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Wednesday, October 26, 2005

Id. Decisions - Noble Roman's v. Pizza Boxes is reversed

In Noble Roman's v. Pizza Boxes, issued today by the Court of Appeals, Judge Najam writes:

Noble Roman’s, Inc. appeals from the trial court’s entry of summary judgment in favor of Pizza Boxes, Inc. in this breach of contract action. Noble Roman’s presents a single dispositive issue for our review, namely, whether the trial court erred when it did not enter summary judgment for Noble Roman’s. We reverse and remand with instructions. * * *

Initially, we note that Pizza Boxes’ complaint suggests that the November 1, 2002 letter is a purchase order, that is, “[a] document authorizing a seller to deliver goods with payment to be made later.” See BLACK’S LAW DICTIONARY 1248 (7th ed. 1999). But the plain and ordinary meaning of the letter shows that it is a requirements contract. See Ind. Code § 26-1-2-306. The letter is not an order for 2.5 million boxes but, on its face, contemplates the possibility that not all 2.5 million boxes would be manufactured. Thus, it is not a purchase order. And despite the inclusion in the letter of a specific estimate of quantity, it is clear that there was no meeting of the minds on how many boxes Pizza Boxes would ultimately produce under the requirements contract.

Judge Riley concurs. Judge Sullivan concurs in part and concurs in result in part with separate opinion. He disagrees that "the arrangement evidenced by the November 1 letter" was a requirements contract. But he concludes:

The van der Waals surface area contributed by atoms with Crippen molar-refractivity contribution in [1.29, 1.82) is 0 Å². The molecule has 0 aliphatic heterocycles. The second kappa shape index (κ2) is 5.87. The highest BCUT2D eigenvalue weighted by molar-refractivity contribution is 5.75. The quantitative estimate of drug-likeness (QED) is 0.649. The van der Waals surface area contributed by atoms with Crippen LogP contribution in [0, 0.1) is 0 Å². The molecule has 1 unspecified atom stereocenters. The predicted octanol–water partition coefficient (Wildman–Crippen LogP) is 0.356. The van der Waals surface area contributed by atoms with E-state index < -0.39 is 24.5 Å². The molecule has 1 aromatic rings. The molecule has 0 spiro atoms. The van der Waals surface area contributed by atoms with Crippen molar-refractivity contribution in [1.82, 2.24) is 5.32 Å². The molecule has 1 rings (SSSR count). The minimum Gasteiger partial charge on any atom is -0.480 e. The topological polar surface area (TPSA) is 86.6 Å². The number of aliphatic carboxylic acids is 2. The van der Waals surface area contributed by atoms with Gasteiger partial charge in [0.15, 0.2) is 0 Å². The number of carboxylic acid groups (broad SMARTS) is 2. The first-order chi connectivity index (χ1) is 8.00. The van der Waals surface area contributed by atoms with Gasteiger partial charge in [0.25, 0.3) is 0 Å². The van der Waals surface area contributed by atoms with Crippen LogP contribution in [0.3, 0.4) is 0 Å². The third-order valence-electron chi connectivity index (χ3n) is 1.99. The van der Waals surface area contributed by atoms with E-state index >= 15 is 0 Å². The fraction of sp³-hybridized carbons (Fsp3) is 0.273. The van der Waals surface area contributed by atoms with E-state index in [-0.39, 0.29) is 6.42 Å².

I agree that the summary judgment in favor of Pizza Boxes was erroneous except as to unpaid printing prep charges and that subject to the exception for prep charges, summary judgment was appropriate in favor of Noble Roman’s with respect to the agreement represented by the November 2001 letter as confirmed by Mr. Gilbert. 6 I venture no opinion with respect to whether Noble Roman’s had actual or apparent authority to enter into a contract on behalf of Multifoods nor whether Multifoods might have been liable to Pizza Boxes for the boxes actually manufactured.
In Godby v. Whitehead:
Godby brought suit against Daniel K. Whitehead for legal malpractice. Godby alleged that Whitehead negligently failed to present a claim that Godby was denied the effective assistance of appellate counsel in his petition for post-conviction relief. In response, Whitehead filed a Trial Rule 12(B)(6) motion to dismiss for failure to state a claim upon which relief can be granted. The trial court granted Whitehead’s motion and dismissed the complaint with prejudice. * * * We reverse and remand.

Posted by Marcia Oddi on October 26, 2005 12:29 PM
Posted to Ind. App.Ct. Decisions